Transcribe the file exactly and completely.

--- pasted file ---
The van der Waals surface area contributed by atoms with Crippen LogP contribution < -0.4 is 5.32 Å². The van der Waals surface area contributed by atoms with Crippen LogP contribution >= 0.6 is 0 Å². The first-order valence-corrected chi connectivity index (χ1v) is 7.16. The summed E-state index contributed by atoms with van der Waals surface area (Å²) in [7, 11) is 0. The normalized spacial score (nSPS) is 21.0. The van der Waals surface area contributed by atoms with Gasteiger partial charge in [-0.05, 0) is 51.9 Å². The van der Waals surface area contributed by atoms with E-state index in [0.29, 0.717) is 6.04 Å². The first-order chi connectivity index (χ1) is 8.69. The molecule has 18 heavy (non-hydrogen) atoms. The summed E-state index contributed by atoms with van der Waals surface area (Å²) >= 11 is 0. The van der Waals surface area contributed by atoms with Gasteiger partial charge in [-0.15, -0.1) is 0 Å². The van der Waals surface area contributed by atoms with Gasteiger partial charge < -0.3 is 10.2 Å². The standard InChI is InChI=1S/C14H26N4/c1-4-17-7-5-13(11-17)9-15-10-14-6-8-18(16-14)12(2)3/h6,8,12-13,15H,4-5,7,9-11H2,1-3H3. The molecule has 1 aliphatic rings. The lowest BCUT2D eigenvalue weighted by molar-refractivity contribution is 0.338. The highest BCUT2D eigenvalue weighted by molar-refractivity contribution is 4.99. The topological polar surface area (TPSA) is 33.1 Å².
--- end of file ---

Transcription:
The van der Waals surface area contributed by atoms with Crippen LogP contribution < -0.4 is 5.32 Å². The van der Waals surface area contributed by atoms with Crippen LogP contribution >= 0.6 is 0 Å². The first-order valence-corrected chi connectivity index (χ1v) is 7.16. The summed E-state index contributed by atoms with van der Waals surface area (Å²) in [7, 11) is 0. The normalized spacial score (nSPS) is 21.0. The van der Waals surface area contributed by atoms with Gasteiger partial charge in [-0.05, 0) is 51.9 Å². The van der Waals surface area contributed by atoms with E-state index in [0.29, 0.717) is 6.04 Å². The first-order chi connectivity index (χ1) is 8.69. The molecule has 18 heavy (non-hydrogen) atoms. The summed E-state index contributed by atoms with van der Waals surface area (Å²) >= 11 is 0. The van der Waals surface area contributed by atoms with Gasteiger partial charge in [-0.15, -0.1) is 0 Å². The van der Waals surface area contributed by atoms with Gasteiger partial charge < -0.3 is 10.2 Å². The standard InChI is InChI=1S/C14H26N4/c1-4-17-7-5-13(11-17)9-15-10-14-6-8-18(16-14)12(2)3/h6,8,12-13,15H,4-5,7,9-11H2,1-3H3. The molecule has 1 aliphatic rings. The lowest BCUT2D eigenvalue weighted by molar-refractivity contribution is 0.338. The highest BCUT2D eigenvalue weighted by molar-refractivity contribution is 4.99. The topological polar surface area (TPSA) is 33.1 Å².